Perhaps a purist would say that there's also a 'fit Beast' because of the buzz from exercise - the runners high for example. The body probably isn't meant to be athletically fit. But just as there's 'good' selfishness, such as assertiveness and a proper level of self-regard and self-care, as well as 'bad' selfishness, perhaps there's also a good buzz as well as a bad.

dwtbd 09-19-2017 07:03 AM

AlericB
You bring up interesting points. I'd suggest that 'evolution' has ' provided ' us a mechanism in what we call the neocortex. Although with all things scientific no matter how advanced our understanding at any current moment , 'we' are sort of just scratching the surface , yeah ?

Thanks to the many functions of the neocortex we have philosophy , a guide to action that can assist us even in the midst of bewilderment, eh? :)

We can vary the scope of any 'philosophy' , set principles and aim to adhere to them .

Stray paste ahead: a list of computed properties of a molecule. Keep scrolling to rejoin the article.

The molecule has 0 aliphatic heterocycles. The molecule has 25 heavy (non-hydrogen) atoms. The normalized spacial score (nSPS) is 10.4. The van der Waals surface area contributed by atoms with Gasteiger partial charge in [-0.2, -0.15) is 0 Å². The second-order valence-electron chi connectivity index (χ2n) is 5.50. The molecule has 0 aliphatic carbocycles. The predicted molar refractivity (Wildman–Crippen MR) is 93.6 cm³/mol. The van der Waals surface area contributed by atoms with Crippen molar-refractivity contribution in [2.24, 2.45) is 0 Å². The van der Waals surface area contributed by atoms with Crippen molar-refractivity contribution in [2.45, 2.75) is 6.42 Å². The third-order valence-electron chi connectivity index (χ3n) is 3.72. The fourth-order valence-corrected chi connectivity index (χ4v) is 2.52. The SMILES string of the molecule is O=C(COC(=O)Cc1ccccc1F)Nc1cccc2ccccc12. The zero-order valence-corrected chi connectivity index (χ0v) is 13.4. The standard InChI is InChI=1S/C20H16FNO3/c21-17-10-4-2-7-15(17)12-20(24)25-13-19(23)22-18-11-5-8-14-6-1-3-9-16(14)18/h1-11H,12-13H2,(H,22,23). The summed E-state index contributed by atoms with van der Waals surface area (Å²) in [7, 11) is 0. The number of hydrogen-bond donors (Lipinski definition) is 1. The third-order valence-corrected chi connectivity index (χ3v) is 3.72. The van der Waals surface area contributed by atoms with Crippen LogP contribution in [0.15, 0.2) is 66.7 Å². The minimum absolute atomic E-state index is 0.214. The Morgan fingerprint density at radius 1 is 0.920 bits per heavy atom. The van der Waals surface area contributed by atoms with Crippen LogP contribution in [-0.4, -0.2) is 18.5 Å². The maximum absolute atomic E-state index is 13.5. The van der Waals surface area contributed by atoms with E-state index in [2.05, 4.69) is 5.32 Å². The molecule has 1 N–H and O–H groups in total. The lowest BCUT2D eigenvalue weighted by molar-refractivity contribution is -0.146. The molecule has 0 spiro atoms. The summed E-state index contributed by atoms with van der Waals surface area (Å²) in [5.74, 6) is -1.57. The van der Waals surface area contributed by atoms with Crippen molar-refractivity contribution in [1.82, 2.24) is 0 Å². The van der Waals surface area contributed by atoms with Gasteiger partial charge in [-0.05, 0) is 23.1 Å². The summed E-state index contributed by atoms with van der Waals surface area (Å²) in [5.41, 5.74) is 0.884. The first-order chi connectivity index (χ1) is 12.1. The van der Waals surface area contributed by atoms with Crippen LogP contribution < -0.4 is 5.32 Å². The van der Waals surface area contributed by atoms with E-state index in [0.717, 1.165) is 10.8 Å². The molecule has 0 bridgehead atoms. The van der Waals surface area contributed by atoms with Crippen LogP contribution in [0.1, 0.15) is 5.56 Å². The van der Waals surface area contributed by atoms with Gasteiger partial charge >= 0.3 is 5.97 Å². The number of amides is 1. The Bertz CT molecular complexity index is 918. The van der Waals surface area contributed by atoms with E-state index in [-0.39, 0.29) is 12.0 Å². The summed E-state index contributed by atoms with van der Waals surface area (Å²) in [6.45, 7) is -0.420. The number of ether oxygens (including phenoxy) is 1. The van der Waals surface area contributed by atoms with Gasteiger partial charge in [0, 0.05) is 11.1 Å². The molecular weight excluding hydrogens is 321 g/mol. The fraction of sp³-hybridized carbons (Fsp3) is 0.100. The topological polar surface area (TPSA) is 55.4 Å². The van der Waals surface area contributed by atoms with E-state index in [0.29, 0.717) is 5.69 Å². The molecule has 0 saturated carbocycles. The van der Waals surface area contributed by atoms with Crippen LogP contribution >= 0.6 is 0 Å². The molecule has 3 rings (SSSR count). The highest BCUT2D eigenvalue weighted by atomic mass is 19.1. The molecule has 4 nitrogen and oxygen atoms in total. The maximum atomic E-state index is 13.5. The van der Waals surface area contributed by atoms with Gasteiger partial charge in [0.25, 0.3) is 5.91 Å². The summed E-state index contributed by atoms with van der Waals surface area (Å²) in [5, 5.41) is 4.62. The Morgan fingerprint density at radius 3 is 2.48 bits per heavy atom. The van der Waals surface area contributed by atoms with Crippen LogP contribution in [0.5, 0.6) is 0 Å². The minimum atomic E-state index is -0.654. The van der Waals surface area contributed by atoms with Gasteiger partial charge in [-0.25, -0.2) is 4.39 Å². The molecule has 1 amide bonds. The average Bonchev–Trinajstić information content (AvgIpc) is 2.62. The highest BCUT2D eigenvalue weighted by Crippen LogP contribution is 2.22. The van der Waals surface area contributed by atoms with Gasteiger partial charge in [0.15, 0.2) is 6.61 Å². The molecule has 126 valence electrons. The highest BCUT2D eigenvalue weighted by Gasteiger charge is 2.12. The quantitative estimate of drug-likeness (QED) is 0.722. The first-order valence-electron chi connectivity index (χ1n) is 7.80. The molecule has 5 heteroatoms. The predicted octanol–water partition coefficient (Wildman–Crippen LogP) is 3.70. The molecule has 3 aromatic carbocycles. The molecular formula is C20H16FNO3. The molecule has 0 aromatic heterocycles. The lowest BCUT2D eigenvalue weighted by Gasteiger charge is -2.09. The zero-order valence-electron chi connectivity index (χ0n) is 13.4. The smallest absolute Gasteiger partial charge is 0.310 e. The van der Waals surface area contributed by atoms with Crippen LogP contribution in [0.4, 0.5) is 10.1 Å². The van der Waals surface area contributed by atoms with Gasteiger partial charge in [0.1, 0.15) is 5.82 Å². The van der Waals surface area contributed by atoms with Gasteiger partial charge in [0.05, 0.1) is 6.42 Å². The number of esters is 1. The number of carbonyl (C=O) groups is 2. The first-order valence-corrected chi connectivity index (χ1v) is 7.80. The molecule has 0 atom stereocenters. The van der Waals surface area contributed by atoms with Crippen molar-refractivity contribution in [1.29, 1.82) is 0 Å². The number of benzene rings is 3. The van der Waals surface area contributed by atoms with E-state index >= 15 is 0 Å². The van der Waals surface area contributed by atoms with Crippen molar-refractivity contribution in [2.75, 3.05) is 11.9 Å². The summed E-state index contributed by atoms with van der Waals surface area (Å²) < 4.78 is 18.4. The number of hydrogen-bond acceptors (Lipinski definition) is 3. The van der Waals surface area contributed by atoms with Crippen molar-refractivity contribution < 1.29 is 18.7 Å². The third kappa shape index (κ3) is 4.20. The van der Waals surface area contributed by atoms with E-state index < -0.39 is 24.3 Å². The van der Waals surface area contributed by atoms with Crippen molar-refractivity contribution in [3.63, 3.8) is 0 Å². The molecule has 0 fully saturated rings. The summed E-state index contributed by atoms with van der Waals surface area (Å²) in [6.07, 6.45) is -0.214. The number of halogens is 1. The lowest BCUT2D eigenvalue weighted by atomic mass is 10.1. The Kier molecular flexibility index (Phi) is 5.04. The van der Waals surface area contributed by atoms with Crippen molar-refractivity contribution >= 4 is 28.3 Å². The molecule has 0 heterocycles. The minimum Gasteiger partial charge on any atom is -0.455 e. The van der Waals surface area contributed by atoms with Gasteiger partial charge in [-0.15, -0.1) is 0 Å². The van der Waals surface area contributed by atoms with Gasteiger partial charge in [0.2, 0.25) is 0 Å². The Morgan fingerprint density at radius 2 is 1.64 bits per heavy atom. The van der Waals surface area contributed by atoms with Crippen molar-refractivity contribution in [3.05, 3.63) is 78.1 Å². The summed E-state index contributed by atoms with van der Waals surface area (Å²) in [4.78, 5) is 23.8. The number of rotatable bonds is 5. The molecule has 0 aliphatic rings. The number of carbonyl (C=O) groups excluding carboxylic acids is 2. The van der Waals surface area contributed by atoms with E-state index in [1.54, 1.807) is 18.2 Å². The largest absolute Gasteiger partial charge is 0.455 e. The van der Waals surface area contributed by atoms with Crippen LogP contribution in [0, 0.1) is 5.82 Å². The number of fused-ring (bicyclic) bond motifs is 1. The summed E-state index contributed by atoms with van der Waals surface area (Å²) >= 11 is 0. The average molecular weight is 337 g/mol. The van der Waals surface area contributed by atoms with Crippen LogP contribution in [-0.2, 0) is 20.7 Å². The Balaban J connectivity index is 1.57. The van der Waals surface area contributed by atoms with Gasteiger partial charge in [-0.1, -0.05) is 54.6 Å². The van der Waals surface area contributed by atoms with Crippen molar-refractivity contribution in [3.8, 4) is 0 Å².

As long as I keep the caveat that all my philosophies need to have their principles amenable to new facts, I will have a better chance of success :)

For me , my alcohol philo is "Don't" :) with the proviso that my AV will always make it more complicated, I have yet to find a new fact that would alter following the principle of my philo "Don't" still covers IT :)

AlericB 09-19-2017 07:51 AM

Agreed. "Don't" is the simplest recovery model that answers all questions posed by addiction.

And if it sometimes seems too simple to be true it may help to remember that simplicity equates to elegance and beauty in science and so we also have an elegant and beautiful model as well :)

BillieJean1 09-19-2017 08:30 AM